How can I obtain per site log-likelihoods for a topology against an alignment without optimising branch lengths? (which software can I use to do this)

Per site log-likelihoods can be used for various tests of whether a topology fits the data in a multiple sequence alignment well using e.g. the Shimodaira-Hasagawa test, the AU test etc.

RAxML, Garli and FastTree and other software packages can calculate per site log-likelihoods given a tree, alignment and substitution model but all will automatically optimise branch lengths first.

I would like to test a tree in which a pair of sequences (A and B) are monophyletic, where in the maximum likelihood topology they are not. My problem is that when I infer a tree with a constraint requiring A and B to be monophyletic, the edge length is set to the minimum within the allowed precision. But having an edge length so close to zero does not make biological sense if the tree is describing a monophyletic clade for A and B: the minimum length of the edge must be equivalent to one substitution or character change, else A and B are in a polytomy containing clade with other sequences which is not the biological scenario I'd like to test (in that case there would be ambiguity regarding the relationship of A and B to other groups emerging from that polytomy).

So . . . I'd like to edit my constrained tree and increase the edge length to the A and B clade to the minimum one substitution length, then perform the AU test against the per site log likelihoods for that topology. But the above software optimises the edge lengths, resetting the edge length to A and B to effectively 0!



1 Answer 1


If you have the budget for it, I highly recommend Geneious for topology work. It was a real saver for me on an epi paper last year.

Anyway, they allow for testing per-log likelihood without adjusting edge length. If you want to throw up some dummy data somewhere I can throw up an example. I have no connection or stake with the company, just happy with it.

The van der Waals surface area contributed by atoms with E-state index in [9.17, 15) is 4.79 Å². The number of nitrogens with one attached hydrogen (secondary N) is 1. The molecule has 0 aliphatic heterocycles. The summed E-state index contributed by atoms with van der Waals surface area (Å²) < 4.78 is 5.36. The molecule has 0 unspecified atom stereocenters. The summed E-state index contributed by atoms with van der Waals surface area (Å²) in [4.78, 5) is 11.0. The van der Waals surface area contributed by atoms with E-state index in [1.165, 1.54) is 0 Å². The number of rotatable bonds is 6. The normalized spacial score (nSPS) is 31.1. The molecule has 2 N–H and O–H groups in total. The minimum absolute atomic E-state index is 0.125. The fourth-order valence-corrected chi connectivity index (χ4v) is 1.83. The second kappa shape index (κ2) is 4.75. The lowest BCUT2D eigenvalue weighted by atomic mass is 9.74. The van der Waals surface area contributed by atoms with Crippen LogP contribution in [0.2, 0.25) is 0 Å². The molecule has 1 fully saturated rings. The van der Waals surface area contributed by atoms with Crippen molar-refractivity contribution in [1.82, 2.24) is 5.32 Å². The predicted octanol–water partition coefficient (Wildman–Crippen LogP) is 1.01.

• $\begingroup$ It turns out the tests I mentioned (SH, AU) are strictly tests of topology, not branch length. So choosing arbitrary branch lengths as I proposed would bias the test (according to Prof Alexandros Stamatakis; I'm assuming choosing an arbitrary topology does not cause a similar bias, because that is what the test is designed to assess). Thanks for answering the question though. $\endgroup$
    – DaveUU
    Nov 21, 2014 at 16:14
  • $\begingroup$ Yep, that's why I mentioned without "adjusting" or scaling edge length. I don't think you would ever want assign an arbitrary branch length, or at least I can't think of a reason to. $\endgroup$
    – Atl LED
    Nov 21, 2014 at 16:45
  • $\begingroup$ Because a bunch of adjacent internal edges of length zero makes a polytomy but a bunch of adjacent internal edges of non-zero length does not make a polytomy - it makes a series clades with events between them that may be inferred from the sequence data in the same way a particular topology can be. These are different biological hypotheses that you might want to test, in the same way assigning arbitrary topologies are different biological hypotheses. $\endgroup$
    – DaveUU
    Nov 21, 2014 at 17:07

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